The Tale of Jackson Rogers

By Larry Chen

It is late September. Covid cases in Westwood are still relatively low, below 10 new reports a day. In Newport Beach, Jackson Rodgers sat in his room, twiddling his thumbs while looking at a blank spot on his wall, half-listening to the droning voice of his professor on Zoom. He imagined a “Saturdays are for the Boys” flag hanging on the wall, and his thoughts drifted from Math 31A to kegstands with Logan and River. He didn’t need to pay attention to lecture; he would cheat on the midterms anyway. Jackson began to regret letting his parents convince him to stay home for the quarter. He missed Fat Sal’s and Diddy Riese, but the biggest ache in his heart was for the quarterly flexing of his bulge in the undie run. Wiping a tear from his face, he went downstairs to tell his parents that he wouldn’t eat another meal until they let him move back to Westwood. 2 weeks later, he was in the backseat of his dad’s Bentley, trundling down the potholes of Levering. 

Jackson heard his phone buzz. Rays of the noon sun tickled his face as he groggily picked up his phone. The lockscreen read November 15th. Jackson broke out in a fit of coughs, spraying phlegm into the air. He had had the cough for a few days, but put it down to just being a cold. Besides, he hadn’t seen that many people anyway. Walking into the living room, Jackson tried to remember what had happened at the kickback from last night. Solo cups and ping pong balls littered the ground, allowing Jackson to recall how he had lost 2 games of beer pong in a row and in a drunken rage flipped the table over, spilling everything on the floor. He sighed, shaking his head at the subpar performance that had ruined his opportunity to get with Erica. He made up his mind to throw another party, with more people, in order to redeem himself. 3 days later, there were 24 new recorded cases of Covid.

Jackson leaned over the balcony, taking a deep drag from his Juul. It was now mid-January: he had thrown multiple parties since that first kickback, each one bigger than the last, but Erica had not shown up to any of them. He had hit her up on Instagram before each rager asking if she wanted to come, but had only received “maybe” and “I’ll think about it” as replies, always followed by a no-show. Tonight, Erica had finally made an appearance, but he had failed to win a single game of beer pong, causing him to roundhouse kick his opponent into the wall, putting a hole where the light switch used to be. He had been forced by Logan and River to get some fresh air on the balcony. Erica had left after his losses, and Jackson was beginning to think that she was a lost cause. He scrolled through his phone contacts and his eyes settled on Olivia, a hookup from last year that went to USC. He sent a text: “Hey. What’s good? B)” On January 15th, there were 42 new COVID cases in Westwood.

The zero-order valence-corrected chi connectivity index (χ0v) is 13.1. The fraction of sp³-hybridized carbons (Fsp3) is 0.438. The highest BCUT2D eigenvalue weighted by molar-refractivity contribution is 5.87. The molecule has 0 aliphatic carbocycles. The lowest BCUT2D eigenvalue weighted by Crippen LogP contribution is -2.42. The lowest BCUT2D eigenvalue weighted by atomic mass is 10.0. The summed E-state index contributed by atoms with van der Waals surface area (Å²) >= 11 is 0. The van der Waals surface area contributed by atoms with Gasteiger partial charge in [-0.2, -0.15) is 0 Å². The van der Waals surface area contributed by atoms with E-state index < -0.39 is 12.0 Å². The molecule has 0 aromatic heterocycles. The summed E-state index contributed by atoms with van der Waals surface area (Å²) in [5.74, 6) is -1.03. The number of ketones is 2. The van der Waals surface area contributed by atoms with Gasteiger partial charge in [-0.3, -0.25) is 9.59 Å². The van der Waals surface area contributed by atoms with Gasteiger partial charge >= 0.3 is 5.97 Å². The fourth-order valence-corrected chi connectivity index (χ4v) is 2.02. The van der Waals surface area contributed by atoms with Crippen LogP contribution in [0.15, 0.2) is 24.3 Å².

2021 has rolled around, along with more Covid spikes. The week was marked by a record of 87 new daily cases. Jackson was throwing his biggest party yet, his apartment packed with guests from USC, including Olivia. Feeling robbed of the undie run by COVID, Jackson stood tall on the dining table in his tighty whities. In an attempt to crowdsurf, Jackson jumped off the table, but the crowd let him down and he slammed his head into the ground. As his eyes refocused, the room seemed to be illuminated in a new light. He noticed that many people were coughing, flushed in the face. He suddenly thought back to all the parties he’d thrown, his mind racing with the faces of everyone he’d met. A feeling of realization and understanding washed over him. His weed stash! That must be why they’re all coughing! They must’ve stolen the bud that he left in his pillow. Grabbing a White Claw from the hand of a bystander, he rushed into his bedroom to stop the steal, or join in if it was too late.

Leave a Reply

Fill in your details below or click an icon to log in:

WordPress.com Logo

You are commenting using your WordPress.com account. Log Out /  Change )

Twitter picture

You are commenting using your Twitter account. Log Out /  Change )

Facebook photo

You are commenting using your Facebook account. Log Out /  Change )

Connecting to %s